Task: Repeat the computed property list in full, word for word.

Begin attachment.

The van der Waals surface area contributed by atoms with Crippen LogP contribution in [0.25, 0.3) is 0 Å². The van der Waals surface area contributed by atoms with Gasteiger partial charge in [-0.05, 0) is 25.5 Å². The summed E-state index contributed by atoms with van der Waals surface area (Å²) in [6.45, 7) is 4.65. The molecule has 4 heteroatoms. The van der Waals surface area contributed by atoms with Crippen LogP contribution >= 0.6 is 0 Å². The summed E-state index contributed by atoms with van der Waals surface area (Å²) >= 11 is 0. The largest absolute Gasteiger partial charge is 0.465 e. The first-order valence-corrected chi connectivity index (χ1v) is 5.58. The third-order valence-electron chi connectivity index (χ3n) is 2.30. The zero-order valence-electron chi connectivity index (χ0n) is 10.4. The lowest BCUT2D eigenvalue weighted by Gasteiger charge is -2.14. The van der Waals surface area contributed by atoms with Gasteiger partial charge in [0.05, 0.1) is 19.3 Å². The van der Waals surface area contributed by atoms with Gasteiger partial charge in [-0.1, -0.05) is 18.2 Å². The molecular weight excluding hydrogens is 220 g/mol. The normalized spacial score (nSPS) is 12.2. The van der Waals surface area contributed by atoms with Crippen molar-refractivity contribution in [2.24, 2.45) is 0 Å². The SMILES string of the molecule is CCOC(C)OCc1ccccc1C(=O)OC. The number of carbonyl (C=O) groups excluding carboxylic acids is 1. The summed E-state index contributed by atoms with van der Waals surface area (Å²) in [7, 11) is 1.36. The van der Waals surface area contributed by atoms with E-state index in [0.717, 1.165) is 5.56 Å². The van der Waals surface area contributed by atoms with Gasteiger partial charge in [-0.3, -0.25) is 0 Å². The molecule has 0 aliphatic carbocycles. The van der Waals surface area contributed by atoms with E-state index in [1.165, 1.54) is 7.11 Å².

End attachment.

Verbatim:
The van der Waals surface area contributed by atoms with Crippen LogP contribution in [0.25, 0.3) is 0 Å². The van der Waals surface area contributed by atoms with Gasteiger partial charge in [-0.05, 0) is 25.5 Å². The summed E-state index contributed by atoms with van der Waals surface area (Å²) in [6.45, 7) is 4.65. The molecule has 4 heteroatoms. The van der Waals surface area contributed by atoms with Crippen LogP contribution >= 0.6 is 0 Å². The summed E-state index contributed by atoms with van der Waals surface area (Å²) >= 11 is 0. The largest absolute Gasteiger partial charge is 0.465 e. The first-order valence-corrected chi connectivity index (χ1v) is 5.58. The third-order valence-electron chi connectivity index (χ3n) is 2.30. The zero-order valence-electron chi connectivity index (χ0n) is 10.4. The lowest BCUT2D eigenvalue weighted by Gasteiger charge is -2.14. The van der Waals surface area contributed by atoms with Gasteiger partial charge in [0.05, 0.1) is 19.3 Å². The van der Waals surface area contributed by atoms with Gasteiger partial charge in [-0.1, -0.05) is 18.2 Å². The molecular weight excluding hydrogens is 220 g/mol. The normalized spacial score (nSPS) is 12.2. The van der Waals surface area contributed by atoms with Crippen molar-refractivity contribution in [2.24, 2.45) is 0 Å². The SMILES string of the molecule is CCOC(C)OCc1ccccc1C(=O)OC. The number of carbonyl (C=O) groups excluding carboxylic acids is 1. The summed E-state index contributed by atoms with van der Waals surface area (Å²) in [7, 11) is 1.36. The van der Waals surface area contributed by atoms with E-state index in [0.717, 1.165) is 5.56 Å². The van der Waals surface area contributed by atoms with Gasteiger partial charge in [-0.3, -0.25) is 0 Å². The molecule has 0 aliphatic carbocycles. The van der Waals surface area contributed by atoms with E-state index in [1.165, 1.54) is 7.11 Å².